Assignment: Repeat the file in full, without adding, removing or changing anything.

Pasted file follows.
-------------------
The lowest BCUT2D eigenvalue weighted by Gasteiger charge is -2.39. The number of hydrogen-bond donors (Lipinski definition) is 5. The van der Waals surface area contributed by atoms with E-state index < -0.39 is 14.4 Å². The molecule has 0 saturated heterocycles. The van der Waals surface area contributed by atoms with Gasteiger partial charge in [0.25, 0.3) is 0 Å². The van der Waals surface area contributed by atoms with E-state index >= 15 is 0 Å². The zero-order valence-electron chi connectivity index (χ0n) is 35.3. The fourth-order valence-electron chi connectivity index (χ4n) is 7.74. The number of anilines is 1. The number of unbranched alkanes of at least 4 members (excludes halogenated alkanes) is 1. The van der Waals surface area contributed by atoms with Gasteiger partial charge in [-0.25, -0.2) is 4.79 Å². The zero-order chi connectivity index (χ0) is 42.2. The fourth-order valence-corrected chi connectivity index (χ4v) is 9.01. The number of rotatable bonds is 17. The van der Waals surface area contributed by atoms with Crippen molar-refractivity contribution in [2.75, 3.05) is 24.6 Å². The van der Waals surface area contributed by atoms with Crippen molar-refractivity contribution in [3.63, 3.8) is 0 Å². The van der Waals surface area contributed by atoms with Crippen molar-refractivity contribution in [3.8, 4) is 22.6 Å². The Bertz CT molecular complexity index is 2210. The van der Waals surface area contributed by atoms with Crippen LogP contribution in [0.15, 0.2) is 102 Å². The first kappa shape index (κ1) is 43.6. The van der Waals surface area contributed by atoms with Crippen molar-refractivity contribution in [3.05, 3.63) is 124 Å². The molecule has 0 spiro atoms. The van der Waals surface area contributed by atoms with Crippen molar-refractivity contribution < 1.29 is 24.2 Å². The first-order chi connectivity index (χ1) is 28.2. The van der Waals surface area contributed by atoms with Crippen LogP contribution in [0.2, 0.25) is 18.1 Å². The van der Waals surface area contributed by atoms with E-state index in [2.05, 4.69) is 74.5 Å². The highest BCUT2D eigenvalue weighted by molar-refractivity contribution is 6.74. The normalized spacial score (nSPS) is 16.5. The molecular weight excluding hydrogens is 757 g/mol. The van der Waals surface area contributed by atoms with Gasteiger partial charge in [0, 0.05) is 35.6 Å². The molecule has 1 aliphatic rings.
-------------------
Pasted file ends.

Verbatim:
The lowest BCUT2D eigenvalue weighted by Gasteiger charge is -2.39. The number of hydrogen-bond donors (Lipinski definition) is 5. The van der Waals surface area contributed by atoms with E-state index < -0.39 is 14.4 Å². The molecule has 0 saturated heterocycles. The van der Waals surface area contributed by atoms with Gasteiger partial charge in [0.25, 0.3) is 0 Å². The van der Waals surface area contributed by atoms with E-state index >= 15 is 0 Å². The zero-order valence-electron chi connectivity index (χ0n) is 35.3. The fourth-order valence-electron chi connectivity index (χ4n) is 7.74. The number of anilines is 1. The number of unbranched alkanes of at least 4 members (excludes halogenated alkanes) is 1. The van der Waals surface area contributed by atoms with Gasteiger partial charge in [-0.25, -0.2) is 4.79 Å². The zero-order chi connectivity index (χ0) is 42.2. The fourth-order valence-corrected chi connectivity index (χ4v) is 9.01. The number of rotatable bonds is 17. The van der Waals surface area contributed by atoms with Crippen molar-refractivity contribution in [2.75, 3.05) is 24.6 Å². The van der Waals surface area contributed by atoms with Crippen molar-refractivity contribution in [3.63, 3.8) is 0 Å². The van der Waals surface area contributed by atoms with Crippen molar-refractivity contribution in [3.8, 4) is 22.6 Å². The Bertz CT molecular complexity index is 2210. The van der Waals surface area contributed by atoms with Crippen LogP contribution in [0.15, 0.2) is 102 Å². The first kappa shape index (κ1) is 43.6. The van der Waals surface area contributed by atoms with Crippen molar-refractivity contribution in [3.05, 3.63) is 124 Å². The molecule has 0 spiro atoms. The van der Waals surface area contributed by atoms with Crippen molar-refractivity contribution < 1.29 is 24.2 Å². The first-order chi connectivity index (χ1) is 28.2. The van der Waals surface area contributed by atoms with Crippen LogP contribution in [0.2, 0.25) is 18.1 Å². The van der Waals surface area contributed by atoms with E-state index in [2.05, 4.69) is 74.5 Å². The highest BCUT2D eigenvalue weighted by molar-refractivity contribution is 6.74. The normalized spacial score (nSPS) is 16.5. The molecular weight excluding hydrogens is 757 g/mol. The van der Waals surface area contributed by atoms with Gasteiger partial charge in [0, 0.05) is 35.6 Å². The molecule has 1 aliphatic rings.